Cork councillor calls for action on overgrown hedges 

Cork councillor calls for action on overgrown hedges 
Picture Dan Linehan

Cork County Councillor Danny Collins has called on the council to put pressure on the Government to lengthen the hedge cutting season.

The Independent West Cork Councillor said the matter is one of urgency and an issue of health and safety. He proposed that the season would be brought back to August 1 from September 1 as stated in the Wildlife Act 2000.

Mr Collins said more and more people were out walking and cycling and overgrown hedgerows were creating a real risk factor on country roads.

The motion gathered a great deal of support from councillors, with a number of issues raised such as noxious weeds like ragwort and hogweed developing in hedges during the months that cutting is curtailed.

Independent Councillor Ben Dalton O’Sullivan said he had received a number of calls from farmers who have had to replace mirrors and bits of machinery damaged from overgrown hedgerows.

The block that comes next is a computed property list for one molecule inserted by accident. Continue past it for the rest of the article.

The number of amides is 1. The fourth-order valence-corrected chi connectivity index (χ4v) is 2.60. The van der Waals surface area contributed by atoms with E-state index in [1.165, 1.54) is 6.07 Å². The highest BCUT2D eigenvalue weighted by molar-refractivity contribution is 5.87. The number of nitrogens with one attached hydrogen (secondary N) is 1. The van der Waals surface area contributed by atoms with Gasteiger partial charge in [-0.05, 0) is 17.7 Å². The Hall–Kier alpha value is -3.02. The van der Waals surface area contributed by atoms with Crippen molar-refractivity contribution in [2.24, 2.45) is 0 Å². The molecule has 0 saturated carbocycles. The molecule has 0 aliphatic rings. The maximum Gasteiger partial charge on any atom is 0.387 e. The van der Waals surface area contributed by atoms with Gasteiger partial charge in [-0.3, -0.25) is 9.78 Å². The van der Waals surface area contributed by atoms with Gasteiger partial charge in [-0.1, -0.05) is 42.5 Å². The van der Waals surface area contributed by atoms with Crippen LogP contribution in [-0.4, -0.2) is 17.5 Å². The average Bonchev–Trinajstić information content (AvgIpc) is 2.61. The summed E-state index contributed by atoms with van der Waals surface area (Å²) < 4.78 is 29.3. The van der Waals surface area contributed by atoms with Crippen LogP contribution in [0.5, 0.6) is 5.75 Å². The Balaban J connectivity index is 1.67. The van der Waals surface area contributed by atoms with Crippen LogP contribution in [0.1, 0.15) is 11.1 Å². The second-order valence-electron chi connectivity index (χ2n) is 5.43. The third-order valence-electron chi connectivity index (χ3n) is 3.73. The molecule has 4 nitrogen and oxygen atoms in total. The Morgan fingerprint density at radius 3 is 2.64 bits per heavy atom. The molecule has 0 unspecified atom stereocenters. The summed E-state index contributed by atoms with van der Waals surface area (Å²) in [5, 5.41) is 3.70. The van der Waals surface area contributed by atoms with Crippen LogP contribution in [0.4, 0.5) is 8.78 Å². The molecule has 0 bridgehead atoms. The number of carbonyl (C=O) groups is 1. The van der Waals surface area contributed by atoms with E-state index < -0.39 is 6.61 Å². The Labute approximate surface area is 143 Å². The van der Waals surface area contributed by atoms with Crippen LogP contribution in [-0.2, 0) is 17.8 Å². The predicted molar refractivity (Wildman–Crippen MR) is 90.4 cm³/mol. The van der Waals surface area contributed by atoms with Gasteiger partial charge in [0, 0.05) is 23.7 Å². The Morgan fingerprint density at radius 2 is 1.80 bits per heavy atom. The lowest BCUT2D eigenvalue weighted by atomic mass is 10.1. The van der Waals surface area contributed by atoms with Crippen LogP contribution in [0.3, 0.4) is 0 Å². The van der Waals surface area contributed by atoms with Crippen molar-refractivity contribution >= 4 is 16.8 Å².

Mr Dalton O’Sullivan said that while there needed to be due regard for wildlife there needed to be better guidelines in relation to hedge-cutting.

Green Party Councillors Liam Quaide and Alan O’Connor both spoke on the matter, voicing their dissent with the proposed letter.

Mr Quaide said hedge-cutting strictly for safety measures along roads is already an exemption in the Wildlife Act, and that legislation is widely considered to be very weak in protecting wildlife.

“It needs to be strengthened, not weakened further.” 

Fianna Fáil Councillor Joe Carroll said while the wellbeing of the wildlife was important, he said the health and safety of humans was paramount and needed to be considered as a priority.

Fine Gael Councillor John O’Sullivan said there was a lot of uncertainly surrounding the current legislation snd landowners were unsure of their rights and responsibilities in this area.

Fianna Fáil Councillor Gillian Coughlan suggested that an amendment to the wording stipulating roadside hedges as opposed to all hedges.

After much discussion, the council voted on the matter and agreed to send the letter to the Minister for Media, Tourism, Arts, Culture, Sport and The Gaeltacht Catherine Martin.

Green Party Councillors proposed the letter was not sent but this motion was unsuccessful, with 38 in favour of the letter, five against and one abstention.

Mr Collins, who proposed the motion to send the letter, said he did not think there was much chance of Minister Martin taking their concerns on board in a constructive manner but he was remaining hopeful something would be done.

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